Manuscripts/Mixed Material Interview with Robert E. Barbour
BARBOUR: Well, we had people out on the streets to see if anything else was moving. We had the consular agents around, one of whom was in Valencia. Of course, the Spanish media had gone wild and was full of radio and TV coverage in situations throughout the country. They were determined, given their own inclinations, to demonstrate that this thing wasn't going anywhere, at least they hoped it wouldn't. The final determinant was of course the King. I was able to talk to a friend who was the deputy commandant of the Guardia, but all he was able to do was to confirm that they were real Guardia units. Our first reaction was that these were the Basque terrorists who had gotten a hold of some Guardia uniforms, and were staging this massive spectacular event in Madrid to get the people out of jail that they wanted out of jail. That took up about the first half hour until I was able to get the confirmation from Guardia Nacional itself. So, what are the dimensions of this thing? Well, the dimensions at first were horrendous, as I said. The entire government, because in that system you know, they're all parliamentarians and we had a vote of confidence, every cabinet minister is there, and every parliamentarian. It's a question of assessment, and you were guided as you well know, by your own data base, as we say now, by the people you can get on the telephone, what you get from your immediate coverage and what is available. You feed it in with your conclusions.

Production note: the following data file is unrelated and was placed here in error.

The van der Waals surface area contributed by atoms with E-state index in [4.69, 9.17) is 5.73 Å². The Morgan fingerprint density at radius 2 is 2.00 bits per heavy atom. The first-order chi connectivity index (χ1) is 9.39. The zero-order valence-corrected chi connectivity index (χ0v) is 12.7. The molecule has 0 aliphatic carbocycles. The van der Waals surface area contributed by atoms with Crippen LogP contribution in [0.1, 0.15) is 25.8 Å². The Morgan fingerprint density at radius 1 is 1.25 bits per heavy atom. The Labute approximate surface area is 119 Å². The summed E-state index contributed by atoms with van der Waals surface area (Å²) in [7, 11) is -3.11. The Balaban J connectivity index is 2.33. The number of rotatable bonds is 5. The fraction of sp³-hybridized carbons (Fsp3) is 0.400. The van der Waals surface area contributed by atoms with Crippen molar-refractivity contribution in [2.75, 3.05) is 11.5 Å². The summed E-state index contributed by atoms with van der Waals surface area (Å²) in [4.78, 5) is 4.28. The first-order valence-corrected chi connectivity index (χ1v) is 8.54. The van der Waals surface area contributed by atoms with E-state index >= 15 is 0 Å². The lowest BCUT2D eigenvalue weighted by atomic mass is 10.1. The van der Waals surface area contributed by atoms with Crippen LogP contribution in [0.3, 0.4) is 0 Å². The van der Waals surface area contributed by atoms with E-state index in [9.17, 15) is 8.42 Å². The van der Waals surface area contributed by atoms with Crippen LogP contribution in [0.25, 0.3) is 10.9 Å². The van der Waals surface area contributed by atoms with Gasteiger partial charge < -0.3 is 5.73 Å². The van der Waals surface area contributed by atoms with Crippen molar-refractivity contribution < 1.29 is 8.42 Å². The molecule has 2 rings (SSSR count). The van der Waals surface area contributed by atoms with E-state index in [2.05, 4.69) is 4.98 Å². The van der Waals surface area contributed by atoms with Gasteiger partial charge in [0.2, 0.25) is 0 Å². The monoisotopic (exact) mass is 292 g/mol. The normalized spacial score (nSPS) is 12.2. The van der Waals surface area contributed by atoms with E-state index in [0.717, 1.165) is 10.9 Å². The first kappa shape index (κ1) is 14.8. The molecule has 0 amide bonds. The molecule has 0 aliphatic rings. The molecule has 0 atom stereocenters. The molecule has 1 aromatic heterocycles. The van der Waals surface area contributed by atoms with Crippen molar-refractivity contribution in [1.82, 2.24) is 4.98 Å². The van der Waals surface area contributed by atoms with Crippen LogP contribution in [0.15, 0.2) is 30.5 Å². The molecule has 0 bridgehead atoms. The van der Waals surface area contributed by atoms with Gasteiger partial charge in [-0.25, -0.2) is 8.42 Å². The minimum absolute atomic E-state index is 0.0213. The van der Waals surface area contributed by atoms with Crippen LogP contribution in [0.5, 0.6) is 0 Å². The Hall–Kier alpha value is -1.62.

Q: When things are really like that, you want quick stuff, how about your military attach�s?
BARBOUR: Yes, they were out on the streets. We were very bold at that time because this was 1980 more or less, we gave them all little radios. That was 14 years ago, portable radios, little walkie-talkies. We had them out on the streets and I was scared to death, I said, “Keep these things in your pockets unless you absolutely have to use them. Call in by telephone, use a pay phone. Don't let them see Americans lurking in the background saying unintelligible things on portable radios.” But we did have people on the streets, around the parliament and out where they should have been. We got a lot of information which confirmed our impressions.
Q: Were you able to get from our military people whether there were troop movements. Because this is usually the key. If all of a sudden the tanks or armored cars start rolling out of the barracks...
BARBOUR: ...as they did, about midnight we looked out of our windows and saw this long line of armored cars proceeding down the boulevard. And the question was, which way are their guns pointed? They were not factors. And what we learned from one of the assistant army attach�s who was down there was that they drove up with no orders, not clear what they were supposed to do, and turned around and went back to their barracks. Another sign that this thing wasn't really going to go anyplace, dramatic though it was.